Metataxonomic 16S rDNA based studies are a commonplace and useful tool in the research of the microbiome, but they do not provide the full investigative power of metagenomics and metatranscriptomics for revealing the functional potential of microbial communities. However, the use of metagenomic and metatranscriptomic technologies is hindered by high costs and skills barrier necessary to generate and interpret the data. To address this, a tool for Phylogenetic Investigation of Communities by Reconstruction of Unobserved States (PICRUSt) was developed for inferring the functional potential of an observed microbiome profile, based on 16S data. This allows functional inferences to be made from metataxonomic 16S rDNA studies with little extra work or cost, but its accuracy relies on the availability of completely sequenced genomes of representative organisms from the community being investigated. The rumen microbiome is an example of a community traditionally underrepresented in genome and sequence databases, but recent efforts by projects such as the Global Rumen Census and Hungate 1000 have resulted in a wide sampling of 16S rDNA profiles and almost 500 fully sequenced microbial genomes from this environment. Using this information, we have developed "CowPI," a focused version of the PICRUSt tool provided for use by the wider scientific community in the study of the rumen microbiome. We evaluated the accuracy of CowPI and PICRUSt using two 16S datasets from the rumen microbiome: one generated from rDNA and the other from rRNA where corresponding metagenomic and metatranscriptomic data was also available. We show that the functional profiles predicted by CowPI better match estimates for both the meta-genomic and transcriptomic datasets than PICRUSt, and capture the higher degree of genetic variation and larger pangenomes of rumen organisms. Nonetheless, whilst being closer in terms of predictive power for the rumen microbiome, there were differences when compared to both the metagenomic and metatranscriptome data and so we recommend, where possible, functional inferences from 16S data should not replace metagenomic and metatranscriptomic approaches. The tool can be accessed at http://www.cowpi.org and is provided to the wider scientific community for use in the study of the rumen microbiome.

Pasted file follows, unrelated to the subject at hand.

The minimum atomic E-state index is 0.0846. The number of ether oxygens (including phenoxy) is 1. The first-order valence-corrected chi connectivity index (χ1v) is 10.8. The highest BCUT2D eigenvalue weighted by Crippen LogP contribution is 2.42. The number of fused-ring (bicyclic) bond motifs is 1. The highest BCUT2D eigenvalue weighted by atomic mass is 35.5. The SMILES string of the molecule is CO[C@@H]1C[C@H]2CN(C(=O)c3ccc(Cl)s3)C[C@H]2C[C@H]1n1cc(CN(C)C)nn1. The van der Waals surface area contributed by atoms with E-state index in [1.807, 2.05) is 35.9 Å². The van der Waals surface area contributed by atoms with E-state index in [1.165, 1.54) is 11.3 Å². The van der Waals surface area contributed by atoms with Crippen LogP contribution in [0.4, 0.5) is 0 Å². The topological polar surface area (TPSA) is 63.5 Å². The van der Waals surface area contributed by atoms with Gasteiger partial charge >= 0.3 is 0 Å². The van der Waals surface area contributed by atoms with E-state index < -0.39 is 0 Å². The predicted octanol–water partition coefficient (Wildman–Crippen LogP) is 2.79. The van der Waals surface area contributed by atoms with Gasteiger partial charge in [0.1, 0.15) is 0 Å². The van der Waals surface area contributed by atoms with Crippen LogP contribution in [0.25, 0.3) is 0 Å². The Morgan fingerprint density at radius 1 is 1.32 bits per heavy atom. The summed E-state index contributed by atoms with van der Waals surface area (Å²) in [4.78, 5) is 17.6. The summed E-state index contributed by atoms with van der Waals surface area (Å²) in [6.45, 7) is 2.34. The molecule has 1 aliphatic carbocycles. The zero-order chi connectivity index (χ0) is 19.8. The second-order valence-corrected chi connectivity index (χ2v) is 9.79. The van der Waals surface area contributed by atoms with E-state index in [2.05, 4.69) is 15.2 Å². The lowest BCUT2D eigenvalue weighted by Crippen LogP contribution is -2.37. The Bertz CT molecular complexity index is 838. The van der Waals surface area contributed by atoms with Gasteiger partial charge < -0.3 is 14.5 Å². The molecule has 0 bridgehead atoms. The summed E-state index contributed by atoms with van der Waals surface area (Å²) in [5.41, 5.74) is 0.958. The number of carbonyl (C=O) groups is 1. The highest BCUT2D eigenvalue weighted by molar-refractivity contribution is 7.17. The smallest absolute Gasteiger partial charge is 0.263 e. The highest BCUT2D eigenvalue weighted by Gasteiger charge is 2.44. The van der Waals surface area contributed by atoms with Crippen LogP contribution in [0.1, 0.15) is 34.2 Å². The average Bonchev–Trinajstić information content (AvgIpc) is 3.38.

Atmosphere-vegetation-soil interactions in a climate change context; Impact of changing conditions on engineered transport infrastructure slopes in Europe
Tang, A.M. ; Hughes, P.N. ; Dijkstra, T.A. ; Askarinejad, A. ; Brenčič, M. ; Cui, Y.J. ; Diez, J.J. ; Firgi, T. ; Gajewska, B. ; Gentile, F. ; Grossi, G. ; Jommi, C. ; Kehagia, F. ; Koda, E. ; Maat, H.W. Ter; Lenart, S. ; Lourenco, S. ; Oliveira, M. ; Osinski, P. ; Springman, S.M. ; Stirling, R. ; Toll, D.G. ; Beek, V. Van - \ 2018
Quarterly Journal of Engineering Geology and Hydrogeology 51 (2018)2. - ISSN 1470-9236 - p. 156 - 168.

In assessing the impact of climate change on infrastructure, it is essential to consider the interactions between the atmosphere, vegetation and the near-surface soil. This paper presents an overview of these processes, focusing on recent advances from the literature and those made by members of COST Action TU1202 - Impacts of climate change on engineered slopes for infrastructure. Climate- and vegetation-driven processes (suction generation, erosion, desiccation cracking, freeze- thaw effects) are expected to change in incidence and severity, which will affect the stability of new and existing infrastructure slopes. This paper identifies the climate- and vegetation-driven processes that are of greatest concern, the suite of known unknowns that require further research, and lists key aspect that should be considered for the design of engineered transport infrastructure slopes in the context of climate change.

Response of benthic fauna to experimental bottom fishing : A global meta-analysis
Sciberras, Marija ; Hiddink, Jan Geert ; Jennings, Simon ; Szostek, Claire L. ; Hughes, Kathryn M. ; Kneafsey, Brian ; Clarke, Leo J. ; Ellis, Nick ; Rijnsdorp, Adriaan D. ; Mcconnaughey, Robert A. ; Hilborn, Ray ; Collie, Jeremy S. ; Pitcher, C.R. ; Amoroso, Ricardo O. ; Parma, Ana M. ; Suuronen, Petri ; Kaiser, Michel J. - \ 2018
Fish and Fisheries 19 (2018)4. - ISSN 1467-2960 - p. 698 - 715.
Dredging - Effects of trawling - Fishing impacts - Invertebrate communities - Systematic review - Taxonomic analysis